Meadows Chamber Orchestra Performs with Haitian-American Composer Daniel Bernard Roumain
Performance at Winspear Opera House in February a Unique Experience
On Wednesday, February 24, a lime green clock sat on a music stand in Caruth Auditorium, stage left. To its right stood Chris David Westover, a spritely second-year graduate student conducting the Meadows Chamber Orchestra rehearsal of Darwin’s Meditation for the People of Lincoln, a work by Haitian-American composer and violinist Daniel Bernard Roumain (DBR). Further to the right of Caruth stage stood DBR himself, holding a Starbucks drink in his hand, watching the violin section of the chamber orchestra. He waved his hands and everyone stopped.
“Everything needs to move in slow motion here,” DBR said. “Make a beautiful sound, like the ocean. We’re using two notes to make the sound of waves. This is as minimal as it gets; you have to really listen to each other.” He nodded at Westover and the orchestra started again.
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For the next two hours the rehearsal moved on in this fashion. DBR nodded and encouraged the orchestra, inserted musical expressions when necessary, and played along during his designated parts. He wanted to clearly communicate the purpose behind his piece, and made sure that every crescendo and accent was exactly where it should be.
“Chris and these musicians take the piece to a special place,” DBR commented during a break. “It sounds better here than it does when I imagine it. Everyone performing is youthful, unaffected by time. They bring a new energy to the piece.”
And that energy was something the performers needed. The next day, Thursday, February 25, the Meadows chamber orchestra met with DBR and his entourage at the new Winspear Opera House in downtown Dallas’s acclaimed Performing Arts Center and rehearsed relentlessly from 3:00 until 6:00 p.m. By the time audience members arrived for the performance at 8:00 p.m., a total of nine hours had been spent in rehearsal, going over the smallest details, making sure that everything was in its place. It was time to perform.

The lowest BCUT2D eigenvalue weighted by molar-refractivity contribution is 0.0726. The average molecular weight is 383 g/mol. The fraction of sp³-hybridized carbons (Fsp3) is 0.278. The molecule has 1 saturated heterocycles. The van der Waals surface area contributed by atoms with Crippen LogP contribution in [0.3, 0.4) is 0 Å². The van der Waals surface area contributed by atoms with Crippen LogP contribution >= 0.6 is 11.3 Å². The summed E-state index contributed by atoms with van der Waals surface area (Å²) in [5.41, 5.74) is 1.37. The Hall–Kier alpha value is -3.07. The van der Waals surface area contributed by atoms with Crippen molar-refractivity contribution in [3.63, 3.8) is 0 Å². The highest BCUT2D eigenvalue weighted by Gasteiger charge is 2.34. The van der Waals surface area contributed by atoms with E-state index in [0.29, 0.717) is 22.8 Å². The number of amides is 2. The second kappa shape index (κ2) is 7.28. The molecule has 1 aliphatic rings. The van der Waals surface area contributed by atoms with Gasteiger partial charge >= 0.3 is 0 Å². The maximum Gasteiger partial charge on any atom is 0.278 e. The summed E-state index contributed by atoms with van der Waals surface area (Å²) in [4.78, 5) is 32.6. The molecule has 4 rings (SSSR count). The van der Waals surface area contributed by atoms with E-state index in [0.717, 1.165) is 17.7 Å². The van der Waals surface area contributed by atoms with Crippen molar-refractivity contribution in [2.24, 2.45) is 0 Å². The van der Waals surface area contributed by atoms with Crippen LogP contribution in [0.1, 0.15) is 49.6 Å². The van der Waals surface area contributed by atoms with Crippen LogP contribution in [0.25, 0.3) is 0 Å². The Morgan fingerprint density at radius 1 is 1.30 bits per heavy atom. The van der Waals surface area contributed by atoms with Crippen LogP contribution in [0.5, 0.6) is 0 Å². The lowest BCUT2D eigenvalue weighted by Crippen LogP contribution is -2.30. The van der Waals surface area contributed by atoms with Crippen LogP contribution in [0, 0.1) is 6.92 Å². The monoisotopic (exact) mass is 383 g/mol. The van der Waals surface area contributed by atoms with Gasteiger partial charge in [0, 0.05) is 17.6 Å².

People sat down in the Winspear to witness a collaborative event involving TITAS, the non-profit cultural and educational institution which presented the event as part of its music series, American Red Cross Haiti Relief, and DBR. Darwin’s Meditation for the People of Lincoln uses both English and Creole words to describe the pain and suffering of Abraham Lincoln and Charles Darwin, two large historical figures who were born on the same day and strove to achieve great things during their lifetimes. The work also explores the shared history between the United States and Haiti, especially during the times of the American and Haitian revolutions. A screen displayed images and words behind the orchestra as they performed. “The video, by Yuki Nakajima, and the lighting are an integral part of this piece,” DBR explained. “They inform the music, so people are forced to look while they listen. The images are compelling. There is no coordination between the words you see and the words you hear, so the audience is really forced to figure out which they want to pay attention to.”
The Meadows Chamber Orchestra gave a crowd-pleasing performance. Featured soloist Edgar Jaime blasted notes across the audience during “The Tuscaloosa Meditations.” After a 90-minute emotional musical experience, the Meadows Chamber Orchestra received a standing ovation. The concert received positive reviews in The Dallas Morning News and DBR said he hopes to work with the chamber orchestra again.